Genetically engineered corn causes new plant pest
Testbiotech warns that fields will turn into battlefields
Large-scale cultivation of genetically engineered corn is causing the spread of a new pest in the US Corn Belt. The western bean cutworm infests the tips of the corncobs. Massive damage is being reported from those regions where the corn MON810 (sold as YieldGard by company of Monsanto) is grown on large scale.
The genetically engineered corn is clearly suppressing the competitor of the western bean cutworm and thus creating an ecological niche for this insect. At an international conference in Bremen, Germany this Friday, Testbiotech will present a report giving an overview of the current situation.
“Several reports show that the damage is increasing from year to year,” explains Christoph Then, executive director of Testbiotech and author of the report. “But not much information is given to the farmers about the causes. The agrochemical companies are mainly interested in using this as an opportunity to sell other genetically engineered corn and insecticides that are highly toxic.”
On behalf of Greenpeace, Testbiotech analysed many reports on the spread of the western bean cutworm and exchanged opinions with several experts. The cause of the spread of the new pest is hardly known to farmers in US, despite the fact that the western bean cutworm has spread through the whole Corn Belt since the year 2000. Farmers have only been told how to identify infestation and which insecticides they can use. No warnings were given on the dangers of large- scale MON810 cultivation. Instead, companies like Monsanto are trying to sell new varieties of genetically engineered corn such as 'SmartStax' that produces six different insecticides in its plant tissue.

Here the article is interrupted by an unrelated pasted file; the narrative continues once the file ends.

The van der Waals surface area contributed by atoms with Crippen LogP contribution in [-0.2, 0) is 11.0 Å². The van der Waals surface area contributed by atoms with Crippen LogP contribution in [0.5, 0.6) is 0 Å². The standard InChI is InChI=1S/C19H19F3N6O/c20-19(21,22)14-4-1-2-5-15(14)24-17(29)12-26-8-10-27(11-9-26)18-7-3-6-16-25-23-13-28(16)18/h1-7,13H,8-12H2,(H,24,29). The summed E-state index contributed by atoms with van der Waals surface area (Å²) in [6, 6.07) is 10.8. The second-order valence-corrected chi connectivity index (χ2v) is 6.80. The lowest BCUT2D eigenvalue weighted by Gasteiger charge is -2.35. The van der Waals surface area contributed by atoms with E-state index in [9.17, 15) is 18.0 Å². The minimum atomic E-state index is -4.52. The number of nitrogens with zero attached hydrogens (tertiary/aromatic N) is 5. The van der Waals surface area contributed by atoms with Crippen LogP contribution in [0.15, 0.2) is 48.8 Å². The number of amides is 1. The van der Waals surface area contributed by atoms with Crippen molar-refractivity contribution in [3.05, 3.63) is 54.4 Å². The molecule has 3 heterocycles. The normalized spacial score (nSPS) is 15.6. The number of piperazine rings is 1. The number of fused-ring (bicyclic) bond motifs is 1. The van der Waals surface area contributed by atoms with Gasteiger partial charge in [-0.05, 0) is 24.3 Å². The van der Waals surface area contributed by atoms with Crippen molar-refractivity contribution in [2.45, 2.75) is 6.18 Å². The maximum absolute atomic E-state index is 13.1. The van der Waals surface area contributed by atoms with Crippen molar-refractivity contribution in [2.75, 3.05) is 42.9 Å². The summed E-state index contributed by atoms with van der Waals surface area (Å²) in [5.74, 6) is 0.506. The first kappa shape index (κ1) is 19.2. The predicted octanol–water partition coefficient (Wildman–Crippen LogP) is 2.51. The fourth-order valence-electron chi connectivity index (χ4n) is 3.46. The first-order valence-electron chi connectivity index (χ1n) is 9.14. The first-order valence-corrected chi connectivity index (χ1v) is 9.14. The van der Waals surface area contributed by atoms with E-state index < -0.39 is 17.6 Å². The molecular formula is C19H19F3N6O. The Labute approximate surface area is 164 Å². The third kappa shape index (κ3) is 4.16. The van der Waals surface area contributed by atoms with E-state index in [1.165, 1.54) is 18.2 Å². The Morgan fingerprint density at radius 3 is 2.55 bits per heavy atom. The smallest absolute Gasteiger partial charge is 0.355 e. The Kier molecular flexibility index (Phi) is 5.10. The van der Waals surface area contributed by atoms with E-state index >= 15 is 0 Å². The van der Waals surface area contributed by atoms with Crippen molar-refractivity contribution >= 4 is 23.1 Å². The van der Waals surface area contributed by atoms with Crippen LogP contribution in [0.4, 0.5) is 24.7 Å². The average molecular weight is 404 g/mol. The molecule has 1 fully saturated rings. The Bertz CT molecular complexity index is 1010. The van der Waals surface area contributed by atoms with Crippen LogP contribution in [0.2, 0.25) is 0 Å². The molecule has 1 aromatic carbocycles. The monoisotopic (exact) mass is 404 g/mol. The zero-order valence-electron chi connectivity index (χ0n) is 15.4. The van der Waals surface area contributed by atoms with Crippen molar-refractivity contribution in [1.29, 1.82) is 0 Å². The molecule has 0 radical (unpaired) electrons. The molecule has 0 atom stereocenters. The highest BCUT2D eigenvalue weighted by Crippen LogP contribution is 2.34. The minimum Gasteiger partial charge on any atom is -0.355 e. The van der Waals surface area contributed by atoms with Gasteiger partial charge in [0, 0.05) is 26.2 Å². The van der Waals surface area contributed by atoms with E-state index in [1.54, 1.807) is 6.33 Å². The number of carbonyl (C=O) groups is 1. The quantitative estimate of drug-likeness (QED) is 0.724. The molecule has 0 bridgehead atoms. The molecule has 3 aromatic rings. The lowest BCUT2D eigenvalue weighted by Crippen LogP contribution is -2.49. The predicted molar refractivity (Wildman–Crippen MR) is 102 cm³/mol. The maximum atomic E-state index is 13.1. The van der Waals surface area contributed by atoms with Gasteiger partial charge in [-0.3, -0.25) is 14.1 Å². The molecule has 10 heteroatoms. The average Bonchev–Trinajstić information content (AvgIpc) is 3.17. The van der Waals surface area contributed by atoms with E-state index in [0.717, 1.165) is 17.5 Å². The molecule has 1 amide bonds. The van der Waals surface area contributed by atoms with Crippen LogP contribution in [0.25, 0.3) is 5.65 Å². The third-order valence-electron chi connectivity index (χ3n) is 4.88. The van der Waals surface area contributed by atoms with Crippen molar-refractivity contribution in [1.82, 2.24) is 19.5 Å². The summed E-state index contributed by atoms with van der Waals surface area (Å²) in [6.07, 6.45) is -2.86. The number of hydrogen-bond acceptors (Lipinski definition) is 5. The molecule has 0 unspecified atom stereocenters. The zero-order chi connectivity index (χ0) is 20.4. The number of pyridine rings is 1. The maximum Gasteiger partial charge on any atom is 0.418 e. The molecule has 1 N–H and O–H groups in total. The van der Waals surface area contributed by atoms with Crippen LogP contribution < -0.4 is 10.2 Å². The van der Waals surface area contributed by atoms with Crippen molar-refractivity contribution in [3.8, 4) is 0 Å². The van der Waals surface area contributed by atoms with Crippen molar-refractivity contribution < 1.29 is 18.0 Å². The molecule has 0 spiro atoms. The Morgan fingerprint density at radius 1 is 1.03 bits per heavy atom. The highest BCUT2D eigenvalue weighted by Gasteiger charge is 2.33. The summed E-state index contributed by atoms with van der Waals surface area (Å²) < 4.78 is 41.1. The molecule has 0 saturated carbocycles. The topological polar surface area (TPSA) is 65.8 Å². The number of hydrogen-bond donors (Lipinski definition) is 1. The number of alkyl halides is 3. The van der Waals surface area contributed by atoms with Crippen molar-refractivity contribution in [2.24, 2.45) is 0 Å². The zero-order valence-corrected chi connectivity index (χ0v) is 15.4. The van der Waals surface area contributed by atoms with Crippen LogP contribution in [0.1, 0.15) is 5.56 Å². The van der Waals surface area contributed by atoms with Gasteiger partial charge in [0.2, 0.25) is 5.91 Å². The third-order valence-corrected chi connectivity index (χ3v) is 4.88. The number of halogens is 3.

Martin Hofstetter from Greenpeace, Germany, the organization that commissioned the report, has drawn the conclusion that: “There is a race going on in the fields which will lead to an increasing use of insecticides and the cultivation of more and more genetically engineered plants. There is a huge risk of causing ecological damage. Farmers are likely to lose the race by being forced to invest more and more in chemicals and high priced seed without being able to increase their yields. Industry's solution doesn't appear to be either sustainable or ecologically sound. It will just foster extremely industrialized agriculture.”
The report will be available for downloading on friday, 26 march on www.testbiotech.org
International Conference "Second International Conference on Implications of GM Crop Cultivation at Large Spatial Scales"in Bremen
For further information please call:
Christoph Then, executive director, Tel.: +49 (0)151 54 63 80 40 and
Martin Hofstetter, Greenpeace, +49 (0) 40 30 61 84 31
or Andrea Reiche, Testbiotech office: +49 (0)89 35 89 92 76
Testbiotech e. V.
Institute for Independent Impact Assessment in Biotechnology
Frohschammerstr. 14, 80807 München
Fon: +49 (0)89-358 99 92 76
Fax: +49 (0)89-359 66 22
Executive Director: Christoph Then
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